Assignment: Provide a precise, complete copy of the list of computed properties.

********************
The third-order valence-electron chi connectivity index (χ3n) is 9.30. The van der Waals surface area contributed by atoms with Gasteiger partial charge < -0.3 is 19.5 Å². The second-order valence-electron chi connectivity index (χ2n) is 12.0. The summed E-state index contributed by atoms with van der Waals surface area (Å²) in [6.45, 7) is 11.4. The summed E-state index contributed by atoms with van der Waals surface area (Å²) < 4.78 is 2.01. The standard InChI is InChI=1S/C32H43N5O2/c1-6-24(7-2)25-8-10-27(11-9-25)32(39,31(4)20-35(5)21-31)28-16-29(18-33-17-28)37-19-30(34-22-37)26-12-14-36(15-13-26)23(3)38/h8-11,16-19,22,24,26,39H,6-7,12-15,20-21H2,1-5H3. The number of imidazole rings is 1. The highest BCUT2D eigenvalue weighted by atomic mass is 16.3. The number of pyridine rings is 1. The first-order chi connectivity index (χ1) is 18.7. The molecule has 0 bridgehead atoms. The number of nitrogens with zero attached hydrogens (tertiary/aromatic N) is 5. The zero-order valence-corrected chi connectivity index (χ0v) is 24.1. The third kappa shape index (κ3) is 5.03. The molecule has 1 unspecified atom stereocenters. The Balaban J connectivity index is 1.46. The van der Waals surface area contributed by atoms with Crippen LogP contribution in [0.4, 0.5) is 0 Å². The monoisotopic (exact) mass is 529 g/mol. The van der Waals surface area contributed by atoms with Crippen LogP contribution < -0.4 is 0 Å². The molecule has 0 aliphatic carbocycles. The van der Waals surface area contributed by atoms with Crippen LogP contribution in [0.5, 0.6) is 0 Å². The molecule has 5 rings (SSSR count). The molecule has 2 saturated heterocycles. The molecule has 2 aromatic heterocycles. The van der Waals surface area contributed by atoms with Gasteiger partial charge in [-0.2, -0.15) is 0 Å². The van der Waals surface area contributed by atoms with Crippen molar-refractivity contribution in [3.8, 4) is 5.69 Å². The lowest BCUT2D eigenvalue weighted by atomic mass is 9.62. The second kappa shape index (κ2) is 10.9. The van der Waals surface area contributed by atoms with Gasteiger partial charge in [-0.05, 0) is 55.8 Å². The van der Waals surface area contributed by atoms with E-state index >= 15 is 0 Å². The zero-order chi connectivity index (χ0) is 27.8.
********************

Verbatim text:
The third-order valence-electron chi connectivity index (χ3n) is 9.30. The van der Waals surface area contributed by atoms with Gasteiger partial charge < -0.3 is 19.5 Å². The second-order valence-electron chi connectivity index (χ2n) is 12.0. The summed E-state index contributed by atoms with van der Waals surface area (Å²) in [6.45, 7) is 11.4. The summed E-state index contributed by atoms with van der Waals surface area (Å²) < 4.78 is 2.01. The standard InChI is InChI=1S/C32H43N5O2/c1-6-24(7-2)25-8-10-27(11-9-25)32(39,31(4)20-35(5)21-31)28-16-29(18-33-17-28)37-19-30(34-22-37)26-12-14-36(15-13-26)23(3)38/h8-11,16-19,22,24,26,39H,6-7,12-15,20-21H2,1-5H3. The number of imidazole rings is 1. The highest BCUT2D eigenvalue weighted by atomic mass is 16.3. The number of pyridine rings is 1. The first-order chi connectivity index (χ1) is 18.7. The molecule has 0 bridgehead atoms. The number of nitrogens with zero attached hydrogens (tertiary/aromatic N) is 5. The zero-order valence-corrected chi connectivity index (χ0v) is 24.1. The third kappa shape index (κ3) is 5.03. The molecule has 1 unspecified atom stereocenters. The Balaban J connectivity index is 1.46. The van der Waals surface area contributed by atoms with Crippen LogP contribution in [0.4, 0.5) is 0 Å². The monoisotopic (exact) mass is 529 g/mol. The van der Waals surface area contributed by atoms with Crippen LogP contribution < -0.4 is 0 Å². The molecule has 0 aliphatic carbocycles. The van der Waals surface area contributed by atoms with Crippen LogP contribution in [0.5, 0.6) is 0 Å². The molecule has 5 rings (SSSR count). The molecule has 2 saturated heterocycles. The molecule has 2 aromatic heterocycles. The van der Waals surface area contributed by atoms with Gasteiger partial charge in [-0.2, -0.15) is 0 Å². The van der Waals surface area contributed by atoms with Crippen molar-refractivity contribution in [3.8, 4) is 5.69 Å². The lowest BCUT2D eigenvalue weighted by atomic mass is 9.62. The second kappa shape index (κ2) is 10.9. The van der Waals surface area contributed by atoms with Gasteiger partial charge in [-0.05, 0) is 55.8 Å². The van der Waals surface area contributed by atoms with E-state index >= 15 is 0 Å². The zero-order chi connectivity index (χ0) is 27.8.